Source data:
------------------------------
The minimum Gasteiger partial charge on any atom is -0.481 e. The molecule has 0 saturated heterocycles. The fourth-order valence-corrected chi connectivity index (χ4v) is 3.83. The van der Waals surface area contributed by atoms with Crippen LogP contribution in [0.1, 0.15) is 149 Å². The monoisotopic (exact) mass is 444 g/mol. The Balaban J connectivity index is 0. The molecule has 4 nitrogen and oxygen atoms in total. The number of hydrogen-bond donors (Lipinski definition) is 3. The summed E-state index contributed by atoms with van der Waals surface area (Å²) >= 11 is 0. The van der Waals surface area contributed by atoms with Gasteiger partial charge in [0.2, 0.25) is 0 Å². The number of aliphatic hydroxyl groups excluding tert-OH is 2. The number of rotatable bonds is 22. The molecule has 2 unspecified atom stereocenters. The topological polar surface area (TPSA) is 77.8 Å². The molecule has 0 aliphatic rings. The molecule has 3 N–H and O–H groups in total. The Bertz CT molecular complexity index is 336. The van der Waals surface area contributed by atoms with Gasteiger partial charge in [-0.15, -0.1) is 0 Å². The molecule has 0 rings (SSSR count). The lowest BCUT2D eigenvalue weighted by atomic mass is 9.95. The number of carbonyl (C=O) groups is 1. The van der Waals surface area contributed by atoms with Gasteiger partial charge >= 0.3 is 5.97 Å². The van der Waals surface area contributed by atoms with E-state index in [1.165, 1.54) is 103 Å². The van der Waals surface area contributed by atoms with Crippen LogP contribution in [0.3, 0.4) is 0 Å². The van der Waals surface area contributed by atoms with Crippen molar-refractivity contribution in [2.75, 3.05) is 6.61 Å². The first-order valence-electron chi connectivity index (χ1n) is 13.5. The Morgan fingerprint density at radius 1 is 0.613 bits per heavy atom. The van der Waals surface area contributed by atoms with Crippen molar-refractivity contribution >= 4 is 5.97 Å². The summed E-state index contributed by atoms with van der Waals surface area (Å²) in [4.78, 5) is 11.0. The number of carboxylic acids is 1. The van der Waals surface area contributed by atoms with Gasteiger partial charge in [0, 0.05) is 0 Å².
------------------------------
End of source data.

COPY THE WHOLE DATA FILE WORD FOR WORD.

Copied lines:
The minimum Gasteiger partial charge on any atom is -0.481 e. The molecule has 0 saturated heterocycles. The fourth-order valence-corrected chi connectivity index (χ4v) is 3.83. The van der Waals surface area contributed by atoms with Crippen LogP contribution in [0.1, 0.15) is 149 Å². The monoisotopic (exact) mass is 444 g/mol. The Balaban J connectivity index is 0. The molecule has 4 nitrogen and oxygen atoms in total. The number of hydrogen-bond donors (Lipinski definition) is 3. The summed E-state index contributed by atoms with van der Waals surface area (Å²) >= 11 is 0. The van der Waals surface area contributed by atoms with Gasteiger partial charge in [0.2, 0.25) is 0 Å². The number of aliphatic hydroxyl groups excluding tert-OH is 2. The number of rotatable bonds is 22. The molecule has 2 unspecified atom stereocenters. The topological polar surface area (TPSA) is 77.8 Å². The molecule has 0 aliphatic rings. The molecule has 3 N–H and O–H groups in total. The Bertz CT molecular complexity index is 336. The van der Waals surface area contributed by atoms with Gasteiger partial charge in [-0.15, -0.1) is 0 Å². The molecule has 0 rings (SSSR count). The lowest BCUT2D eigenvalue weighted by atomic mass is 9.95. The number of carbonyl (C=O) groups is 1. The van der Waals surface area contributed by atoms with Gasteiger partial charge >= 0.3 is 5.97 Å². The van der Waals surface area contributed by atoms with E-state index in [1.165, 1.54) is 103 Å². The van der Waals surface area contributed by atoms with Crippen LogP contribution in [0.3, 0.4) is 0 Å². The van der Waals surface area contributed by atoms with Crippen molar-refractivity contribution in [2.75, 3.05) is 6.61 Å². The first-order valence-electron chi connectivity index (χ1n) is 13.5. The Morgan fingerprint density at radius 1 is 0.613 bits per heavy atom. The van der Waals surface area contributed by atoms with Crippen molar-refractivity contribution >= 4 is 5.97 Å². The summed E-state index contributed by atoms with van der Waals surface area (Å²) in [4.78, 5) is 11.0. The number of carboxylic acids is 1. The van der Waals surface area contributed by atoms with Gasteiger partial charge in [0, 0.05) is 0 Å².